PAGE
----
Armor’s is at the front of the human wave yelling,
“Bead riot!” singling out maskers for particularly close scrutiny.
“Hey asshole, your float stinks,” he shouts, and other endearing remarks.
Riders can’t hear much more than a nitrous type roar of affirmation
anyway. The key to grab that cherished cup or special throw is to
attract their attention. It doesn’t matter how you go about it
although showing tits always works.
That is not really an option in Armor’s case. He must
resort to the less obvious tactic of verbal abuse.
Armor’s goes crazy out there, but merely blends with the
various groups of tourists who have found the spot by accident
and locals who return there on an annual basis.
Ker-plunk. A cup hits Armor’s on the side of his head,
bounces, and a quick black youth scoops it up, continuing to
run down the street not even missing, like Roots Badburns often
does, a beat. Who dat, baby? Whom do you love ?
Next the parade strikes up the St. Augustine Marching Purple
Knights Band followed in a parallel fashion by their camp
followers, those endearing Purple Knight wannabees like an army
of black ants knocking over anyone in their path.
Ah, the simple joys of Carnival. Pound pound pound the
pavement black their military marching sounds in close lock-step,
rising trumpets and falling trombones,
drums a’beating, purple and gold banners waving.
Foreign fatasses shake their booties.
“Here sir, you’re great,” approves an Ohio tourist handing a cold drink
to one of the escorts who walk with the band on the street
separating players from its legion of admirers in the crowd.
“Thanks man,” replies the tall black escort as he stops for a second,
then resumes a mission traditional calling over his shoulder,
“Happy Mardi Gras.”
A group of New York college students — hey, Spring Break is that way — echo
the sentiment. They start screaming “Happy Mardi· Gras'” in unison,
careening wildly, beers in hand, near the Polish Dog stand.
Other homogeneous parties coalesce around the corner, crossing St. Joseph Street.
Here, a fat white Yat lady with her daughter. There, an elderly couple.
A few derelicts wander about with no obvious goal in mind.
After all, this is ther home the rest of the year.
And of course (a horse is a horse) Armor’s, Tyger, and burly bears;
beret heads, Tulane junkies and simply curious onlookers
interacting strangely. Another float as the crowd noise
rises to the occasion. Tourists, watching the locals scramble for beads,
seem a bit hesitant at first. Now, they join the melee
with the vengeance of the converted, fairly diving in the gutter,
reaching down wildly with their hands to retrieve — what is that? —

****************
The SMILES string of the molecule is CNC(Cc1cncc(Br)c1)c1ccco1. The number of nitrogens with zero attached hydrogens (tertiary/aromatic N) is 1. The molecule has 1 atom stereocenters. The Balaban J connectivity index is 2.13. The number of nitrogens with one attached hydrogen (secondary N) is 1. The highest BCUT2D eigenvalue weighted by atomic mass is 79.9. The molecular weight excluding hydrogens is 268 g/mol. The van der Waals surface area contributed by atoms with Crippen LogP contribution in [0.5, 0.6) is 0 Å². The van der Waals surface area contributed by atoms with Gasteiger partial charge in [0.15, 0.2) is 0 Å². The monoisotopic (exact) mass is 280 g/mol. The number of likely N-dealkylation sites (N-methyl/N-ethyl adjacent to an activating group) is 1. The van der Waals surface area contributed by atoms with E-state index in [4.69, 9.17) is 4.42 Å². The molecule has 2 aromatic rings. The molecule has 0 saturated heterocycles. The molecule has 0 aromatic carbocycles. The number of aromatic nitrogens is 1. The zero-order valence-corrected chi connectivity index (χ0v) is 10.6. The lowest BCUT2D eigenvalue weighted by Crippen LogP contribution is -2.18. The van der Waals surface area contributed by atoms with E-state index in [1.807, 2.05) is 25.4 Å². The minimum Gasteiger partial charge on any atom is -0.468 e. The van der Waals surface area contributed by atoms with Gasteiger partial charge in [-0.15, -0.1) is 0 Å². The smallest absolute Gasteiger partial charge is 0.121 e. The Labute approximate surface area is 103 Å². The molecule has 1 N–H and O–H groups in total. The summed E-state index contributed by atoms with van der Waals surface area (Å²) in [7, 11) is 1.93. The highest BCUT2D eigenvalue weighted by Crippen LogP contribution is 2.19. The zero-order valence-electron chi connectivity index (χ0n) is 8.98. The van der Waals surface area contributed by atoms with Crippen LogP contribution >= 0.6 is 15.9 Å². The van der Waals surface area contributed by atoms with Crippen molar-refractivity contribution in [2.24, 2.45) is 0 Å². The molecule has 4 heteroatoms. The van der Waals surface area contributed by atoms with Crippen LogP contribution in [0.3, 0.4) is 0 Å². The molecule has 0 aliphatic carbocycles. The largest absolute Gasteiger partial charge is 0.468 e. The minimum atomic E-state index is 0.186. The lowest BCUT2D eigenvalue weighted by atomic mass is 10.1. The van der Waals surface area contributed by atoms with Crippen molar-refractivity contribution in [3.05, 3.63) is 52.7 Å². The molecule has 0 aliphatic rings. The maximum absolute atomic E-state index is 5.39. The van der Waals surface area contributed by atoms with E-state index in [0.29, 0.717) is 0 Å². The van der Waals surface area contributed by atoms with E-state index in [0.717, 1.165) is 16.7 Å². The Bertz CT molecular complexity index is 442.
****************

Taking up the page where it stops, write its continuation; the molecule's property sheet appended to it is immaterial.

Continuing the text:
strands of plastic blue beads made in China.
They have one more lesson to learn, however, before they can become Mardi Gras experts.
Tyger inflicts it on a moronic middle-aged lady whom
he finds totally obnoxious in her personal uncultured bead frenzy.
She has already grabbed a cup away from a very sweet young girl and is diving into
the fray like there is no tomorrow, which there probably isn’t in her specific worthless instance.
Tyger positions himself directly behind her. Armor’s comes over for the show.
“Watch this,” Tyger tells him. “I’m going to show this bitch something.”
Sure enough, as it must, a worthless strand of pink beads falls from the sky at the woman’s feet.
She is about to reach for them when boom blasto ker-blump…
Tyger takes his heavy right shoe foot and stomps it on the ground.
She withdraws her hand a few inches in shock.
Then, she tries to tug the beads from beneath his feet.
Sorry bitcharoo. Tyger’s foot will not budge.
She is left grabbing at air while grumbling.
She withdraws her grubby paw angrily complaining.
“Hey those are mine. Get off them.”
“That ain’t the way it works, ma’am,” Tyger says.
“You don’t know shit.
The fastest way to get at a throw is to step on it. You’ll find out.”
“Oh yeah,” she replies in a hard tone.
“Hey, don’t believe me. You’ll find out,”
Tyger concludes, casually bending down to conquer.
He picks up the beads, examines them, and then nonchalantly
passes the worthless junk down the line to a small sweet black girl
standing nearby who politely thanks him tor such munificence.
Bead stomping is a Mardi Gras tradition fostered like many out of practicality.
That woman will soon find out it is totally valid. She is not.
“Hahaha,” Armor continues laughing, “Gotcha. It happens every Carnival.”
A group of flambeau carriers troop behind the next float holding aloft their burning lights.
Kerosene odor tills the air. Audience members toss the flambeaus spare change for which they tip
their torches and like treasure divers recover shiny coins.
Flambeaus near the sidewalks hold out their spare hands as onlookers hand them small
tokens of affection. Armor’s takes a snap-and-pop, throwing it after some change.
The explosion startles the flambeau, who takes it good- naturedly,
laughs and makes a pretend horrified expression.
Armor’s enjoys himself in gay frolic.
“Nice shot, man,” Tyger says.
Armors hands Tyger a couple of poppers. Pop pop pop singe the Chinese fireworks.
The parade ends as the last float creaks by rocking to and fro
on squeaky wooden wheels. It is a satirical salute to Pope
John Paul II’s summer 1987 visit to the Crescent City where he
blessed the multitudes on the Lakefront
and the you-know-WhoDats at the Superdome.
The float shows the Pope with a Saints banner,
inscription reading “Bless You Boys–A Winning Season.”
But after all, even the Pope is capable of only so many miracles.
A playoff win probably will have to wait until his next visit.
That is football and this is Carnival. The crowd vanishes
instantly as the sirens and NOPSI wire clearing truck immediately
follow the parade. Funny how that works.
Tyger and Armor’s check out at the Polish Dog stand.
Tyger gets a dog to go which Roy wraps carefully.
“O.K. buddy,” Roy says. “See ya tomorrow.”
Tomorrow indeed. That would be Saturday preceding Mardi Gras
Day. The celebration is now picking up steam about to hit full tilt throttle.
“Bring it on baby,” Armor’s concludes. “I can handle it. Ready for anything.”
He better be.